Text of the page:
One third of all European citizens has tried an illicit drug with the number rising over the past few years 1. Deaths caused by drug overdose are mostly related to heroin and its purity as drug users are unaware of its concentration (which can vary from 13.52 to 98%3, as well as adulterants and contaminants that are present in their dose4. This has been a great issue for drug users in the UK, with the rate 38.7 drug-induced deaths per million inhabitants, with an even higher rate in Scotland of 112.5 per million inhabitants1. A study in the United States calculated the costs associated with productivity losses due to absenteeism and opioid-induced deaths can reach up to $30,594 per each poisoning event5. Our thesis has been confirmed by a former drug user, to whom we talked to in Serenity Cafe, that focusing our efforts on heroin purity would be efficient and it would potentially reduce opioid-induced deaths. Therefore it is essential to reduce harm and prevent deaths by having a quick, precise and easy to use biosensor.
There are two key enzymes for a heroin biosensor which allow the quantity to be visualised, heroin esterase and morphine dehydrogenase. Heroin esterase, a serine esterase6, de-acetylates the 6-acetylester group of heroin to produce 6-acetylmorphine. This process occurs a second time on the C-6 group producing morphine. The morphine produced is then oxidised to produce morphinone by the second enzyme morphine dehydrogenase. The NADP+ to NADPH reduction allows a coupled assay. A previous heroin biosensor used FMN oxidoreductase and luciferase as the coupled assay, which produced light in the presence of heroin7. To make the biosensor produce colour to the visible eye, and not light, we incorporated Nitrotetrazolium Blue (NBT) instead of the FMN oxidoreductase and luciferase. NBT, when coupled with phenozine methosulfate (PMS), reacts with the NADPH produced to create an insoluble purple-blue formazan 8. The intensity of the formazan indicates the heroin purity.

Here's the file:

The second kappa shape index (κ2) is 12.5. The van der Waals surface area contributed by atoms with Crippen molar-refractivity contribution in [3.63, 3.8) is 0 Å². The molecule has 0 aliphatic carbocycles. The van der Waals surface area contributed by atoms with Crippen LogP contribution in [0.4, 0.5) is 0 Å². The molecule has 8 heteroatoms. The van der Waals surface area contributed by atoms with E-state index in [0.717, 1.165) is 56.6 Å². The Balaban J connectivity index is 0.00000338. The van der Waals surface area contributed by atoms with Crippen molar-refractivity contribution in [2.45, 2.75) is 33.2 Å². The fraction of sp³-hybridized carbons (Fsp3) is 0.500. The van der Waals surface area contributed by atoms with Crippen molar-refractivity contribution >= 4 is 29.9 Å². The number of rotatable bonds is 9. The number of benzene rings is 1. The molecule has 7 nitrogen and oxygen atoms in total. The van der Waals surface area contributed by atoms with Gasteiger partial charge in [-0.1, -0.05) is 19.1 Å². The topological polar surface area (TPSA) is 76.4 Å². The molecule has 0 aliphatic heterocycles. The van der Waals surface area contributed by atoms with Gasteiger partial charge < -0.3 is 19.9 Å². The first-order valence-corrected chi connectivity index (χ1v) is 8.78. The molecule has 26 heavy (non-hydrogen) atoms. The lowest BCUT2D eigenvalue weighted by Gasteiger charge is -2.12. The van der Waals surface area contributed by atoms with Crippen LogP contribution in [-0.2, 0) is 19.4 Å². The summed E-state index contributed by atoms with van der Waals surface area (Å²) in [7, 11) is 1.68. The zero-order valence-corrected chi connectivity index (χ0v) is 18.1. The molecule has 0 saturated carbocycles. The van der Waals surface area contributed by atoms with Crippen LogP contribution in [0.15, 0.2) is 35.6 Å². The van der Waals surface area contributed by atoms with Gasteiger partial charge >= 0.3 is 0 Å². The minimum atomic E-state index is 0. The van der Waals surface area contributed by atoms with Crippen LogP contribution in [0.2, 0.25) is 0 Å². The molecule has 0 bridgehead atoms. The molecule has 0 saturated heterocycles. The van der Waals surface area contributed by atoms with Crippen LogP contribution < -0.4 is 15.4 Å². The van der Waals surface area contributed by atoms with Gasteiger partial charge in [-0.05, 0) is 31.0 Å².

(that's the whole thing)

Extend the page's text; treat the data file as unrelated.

Heroin esterase was isolated from Rhodococcus erythropolis strain H1 in 1994 from the garden soil at Cambridge and is able to use heroin as its sole carbon source9. The gene her encodes this enzyme and has the ability to be expressed in the chassis Escherichia coli 6. The sequence for our enzyme used the original sequence from Rathbone, et al., and was then codon optimised for E. coli. The RFC25 prefix and suffix were added along which required all illegal sites (EcoRI, SpeI, AgeI, NotI, NgoMIV and XbaI) to be removed. As this was a difficult sequence to make as a gBlock, it was ordered as a gene in an ampicillin backbone where it was then digested and ligated into the pSB1C3 backbone.
Morphine dehydrogenase, the second enzyme required for this biosensor, was isolated from Pseudomonas putida M10 in 1993. This enzyme is capable of oxidising morphine and codeine to morphinone and codeinone but not thebaine allowing high specificity10. The sequence was obtained from Willey, et al., for the structural gene morA11. After codon optimizing the sequence for E. coli, adding the RFC25 prefix and suffix and getting rid of illegal restriction sites we were able to order the gBlock from IDT.